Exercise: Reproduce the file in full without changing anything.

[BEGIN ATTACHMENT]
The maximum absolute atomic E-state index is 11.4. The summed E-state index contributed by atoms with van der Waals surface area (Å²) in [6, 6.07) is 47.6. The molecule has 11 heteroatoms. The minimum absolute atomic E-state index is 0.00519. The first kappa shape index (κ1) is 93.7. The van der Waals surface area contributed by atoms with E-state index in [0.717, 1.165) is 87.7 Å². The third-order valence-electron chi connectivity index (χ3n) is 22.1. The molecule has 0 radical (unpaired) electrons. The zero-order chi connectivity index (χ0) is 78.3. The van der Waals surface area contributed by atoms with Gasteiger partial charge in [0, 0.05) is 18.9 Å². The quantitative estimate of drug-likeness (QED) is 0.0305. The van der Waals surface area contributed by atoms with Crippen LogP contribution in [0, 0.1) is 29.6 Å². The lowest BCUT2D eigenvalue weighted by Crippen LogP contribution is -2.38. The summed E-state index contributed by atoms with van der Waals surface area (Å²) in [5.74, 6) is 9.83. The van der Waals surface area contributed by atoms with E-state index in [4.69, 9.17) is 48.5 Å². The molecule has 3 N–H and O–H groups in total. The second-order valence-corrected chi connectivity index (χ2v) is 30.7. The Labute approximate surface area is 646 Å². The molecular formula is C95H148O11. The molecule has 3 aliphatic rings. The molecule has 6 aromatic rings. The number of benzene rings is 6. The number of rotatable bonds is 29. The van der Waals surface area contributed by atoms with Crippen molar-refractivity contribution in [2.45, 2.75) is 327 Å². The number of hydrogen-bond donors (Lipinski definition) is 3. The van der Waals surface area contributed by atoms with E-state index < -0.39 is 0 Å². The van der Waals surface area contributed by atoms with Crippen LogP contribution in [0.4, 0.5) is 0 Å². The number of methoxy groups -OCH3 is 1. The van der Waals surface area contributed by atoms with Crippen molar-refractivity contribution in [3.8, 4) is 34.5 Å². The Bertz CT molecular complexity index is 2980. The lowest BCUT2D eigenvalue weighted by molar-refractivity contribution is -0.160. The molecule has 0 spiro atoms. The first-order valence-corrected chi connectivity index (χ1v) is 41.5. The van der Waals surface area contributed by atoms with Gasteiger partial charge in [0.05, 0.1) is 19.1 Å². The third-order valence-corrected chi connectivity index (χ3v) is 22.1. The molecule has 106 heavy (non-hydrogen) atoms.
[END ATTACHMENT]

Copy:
The maximum absolute atomic E-state index is 11.4. The summed E-state index contributed by atoms with van der Waals surface area (Å²) in [6, 6.07) is 47.6. The molecule has 11 heteroatoms. The minimum absolute atomic E-state index is 0.00519. The first kappa shape index (κ1) is 93.7. The van der Waals surface area contributed by atoms with E-state index in [0.717, 1.165) is 87.7 Å². The third-order valence-electron chi connectivity index (χ3n) is 22.1. The molecule has 0 radical (unpaired) electrons. The zero-order chi connectivity index (χ0) is 78.3. The van der Waals surface area contributed by atoms with Gasteiger partial charge in [0, 0.05) is 18.9 Å². The quantitative estimate of drug-likeness (QED) is 0.0305. The van der Waals surface area contributed by atoms with Crippen LogP contribution in [0, 0.1) is 29.6 Å². The lowest BCUT2D eigenvalue weighted by Crippen LogP contribution is -2.38. The summed E-state index contributed by atoms with van der Waals surface area (Å²) in [5.74, 6) is 9.83. The van der Waals surface area contributed by atoms with E-state index in [4.69, 9.17) is 48.5 Å². The molecule has 3 N–H and O–H groups in total. The second-order valence-corrected chi connectivity index (χ2v) is 30.7. The Labute approximate surface area is 646 Å². The molecular formula is C95H148O11. The molecule has 3 aliphatic rings. The molecule has 6 aromatic rings. The number of benzene rings is 6. The number of rotatable bonds is 29. The van der Waals surface area contributed by atoms with Crippen molar-refractivity contribution in [2.45, 2.75) is 327 Å². The number of hydrogen-bond donors (Lipinski definition) is 3. The van der Waals surface area contributed by atoms with E-state index < -0.39 is 0 Å². The van der Waals surface area contributed by atoms with Crippen LogP contribution in [0.4, 0.5) is 0 Å². The number of methoxy groups -OCH3 is 1. The van der Waals surface area contributed by atoms with Crippen molar-refractivity contribution in [3.8, 4) is 34.5 Å². The Bertz CT molecular complexity index is 2980. The lowest BCUT2D eigenvalue weighted by molar-refractivity contribution is -0.160. The molecule has 0 spiro atoms. The first-order valence-corrected chi connectivity index (χ1v) is 41.5. The van der Waals surface area contributed by atoms with Gasteiger partial charge in [0.05, 0.1) is 19.1 Å². The third-order valence-corrected chi connectivity index (χ3v) is 22.1. The molecule has 106 heavy (non-hydrogen) atoms.